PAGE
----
Effect of must characteristics on the diversity of Saccharomyces strains and their prevalence in spontaneous fermentations.
ABSTRACT The aim of this study was to investigate whether grapevine variety and must characteristics influence the diversity of Saccharomyces strains and their prevalence during spontaneous fermentations.
Musts from different grapevine varieties, all of them autochthonous from Galicia, were used to perform spontaneous fermentations. Yeasts were isolated from the must and at the beginning, in the middle and at the end of fermentations. Those yeasts identified as Saccharomyces were characterized at the strain level by analysis of mtDNA-RFLP. The results showed a low diversity of Saccharomyces strains, which was related to must sugar content and total acidity. Moreover, from a total of 44 different Saccharomyces strains, only eleven of them appeared at frequencies higher than 20% and were able to lead fermentations. A significant correlation between yeast strains and must acidity was observed, with the predominance of certain strains at high acidity values.
Must characteristics, such as sugar content and acidity, influence the Saccharomyces strains diversity and the leader strains during fermentation.
These results showed the adaptation of certain Saccharomyces strains to must with specific characteristics; this may be considered by winemakers for yeast inocula selection. Our findings have special relevance because this is the first study carried out in Galicia dealing with the influence of must properties on yeast strains that control fermentations.
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ABSTRACT: Inoculated fermentations are practiced in most wine regions of the world. This type of fermentation involves adding a commercial Saccharomyces cerevisiae strain as an inoculant. It is often assumed that the inoculant maintains dominance throughout the fermentation; however, sometimes commercial or indigenous yeasts, which were not intentionally added, end up as the dominant yeast in the winery fermentation. The aim of this study was to compare implantation/persistence of inoculants among three Canadian wineries (Quails' Gate, Cedar Creek, and Road 13 wineries). In 2010, three inoculated fermentation tanks at each of three wineries were sampled at four stages of fermentation (pre-inoculation, early, mid, and end). In addition, results from the end stage of fermentation, from two of the three wineries, were compared among different vintages (resulting in a 4-year comparison at Quails' Gate winery and a 2-year comparison at Cedar Creek winery). Strains of S. cerevisiae were discriminated by microsatellite analysis and identified using commercial microsatellite databases, whereas DNA sequencing was used to identify non-Saccharomyces. The percent implantation/persistence of the inoculum was significantly lower at Quails' Gate and Cedar Creek wineries as compared with the Road 13 winery in the 2010 vintage. Relatively low persistence of the inoculum at Quails' Gate winery was also found in the 2009 vintage, but low values were not found at Quails' Gate winery in 2011 and 2012 or at Cedar Creek winery in 2012. In all tanks having <80% relative abundance of the inoculant, the commercial strain (Lalvin ICV-D254®/Fermol® Premier Cru) was the dominant or co-dominant yeast. Our findings highlight year-to-year variation in inoculum implantation/persistence and the idea that unless strain typing of S. cerevisiae is conducted at the winery, there are no obvious fermentation factors that would indicate a relatively low inoculum implantation/persistence.International journal of food microbiology 04/2014; 180C:56-61. · 3.01 Impact Factor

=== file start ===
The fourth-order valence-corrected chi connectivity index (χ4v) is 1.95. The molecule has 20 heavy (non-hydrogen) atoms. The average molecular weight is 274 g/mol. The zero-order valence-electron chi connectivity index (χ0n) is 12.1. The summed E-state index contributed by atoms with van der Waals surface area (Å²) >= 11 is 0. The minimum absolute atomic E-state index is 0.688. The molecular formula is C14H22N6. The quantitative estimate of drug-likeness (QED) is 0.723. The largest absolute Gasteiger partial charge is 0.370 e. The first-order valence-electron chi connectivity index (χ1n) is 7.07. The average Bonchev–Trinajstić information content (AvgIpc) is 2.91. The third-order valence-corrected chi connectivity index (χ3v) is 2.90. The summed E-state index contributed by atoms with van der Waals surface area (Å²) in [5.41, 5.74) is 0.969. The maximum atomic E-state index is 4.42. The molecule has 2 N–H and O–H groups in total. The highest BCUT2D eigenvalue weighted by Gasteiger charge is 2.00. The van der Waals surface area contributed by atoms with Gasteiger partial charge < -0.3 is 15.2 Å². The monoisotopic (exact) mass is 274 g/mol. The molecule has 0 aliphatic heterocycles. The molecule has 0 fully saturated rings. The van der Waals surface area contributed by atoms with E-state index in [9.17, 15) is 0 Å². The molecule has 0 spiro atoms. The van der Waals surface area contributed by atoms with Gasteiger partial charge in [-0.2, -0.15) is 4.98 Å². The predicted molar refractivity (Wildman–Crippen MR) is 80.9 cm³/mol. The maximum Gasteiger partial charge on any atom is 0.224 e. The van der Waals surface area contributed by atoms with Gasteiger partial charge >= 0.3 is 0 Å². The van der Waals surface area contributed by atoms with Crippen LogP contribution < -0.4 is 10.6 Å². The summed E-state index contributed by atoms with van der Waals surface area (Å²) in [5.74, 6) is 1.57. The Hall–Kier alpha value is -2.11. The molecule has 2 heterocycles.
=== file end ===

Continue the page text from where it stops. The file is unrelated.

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ABSTRACT: Inoculated fermentation by selected indigenous yeast strains from a specific location could provide the wine with unique regional sensory characteristics. The identification and differentiation of local yeasts are the first step to understand the function of yeasts and develop a better strain-selection program for winemaking. The indigenous yeasts in five grape varieties, Chardonnay, Cabernet Franc, Cabernet Sauvignon, Marselan, and Merlot cultivated in Xiangning, Shanxi, China were investigated. Eight species of seven genera including Aureobasidium pullulans, Candida zemplinina, Hanseniaspora uvarum, Hanseniaspora occidentalis, Issatchenkia terricola, Metschnikowia pulcherrima, Pichia kluyveri, and Saccharomyces cerevisiae were identified using Wallerstein Laboratory Nutrient medium with sequencing of the 26S rDNA D1/D2 domain. H. uvarum and S. cerevisiae were the predominant species, while most non-Saccharomyces species were present in the whole fermentation process at different levels among the grape varieties. The genotypes of S. cerevisiae from each microvinification were determined by using interdelta sequence analysis. The 102 isolates showed eight different genotypes, and genotype III was the predominant genotype found. The distribution of S. cerevisiae strains during the fermentation of Marselan was also studied. Six genotypes were observed among the 92 strains with different genotypes of competitiveness at different sampling stages. Genotype V demonstrated the potential for organizing starter strains and avoiding inefficient fermentation. In general, this study explored the yeast species in the grapes grown in Xiangning County and provided important information of relationship of local yeast diversity and its regional wine sensory characteristics.Antonie van Leeuwenhoek 01/2014; · 2.07 Impact Factor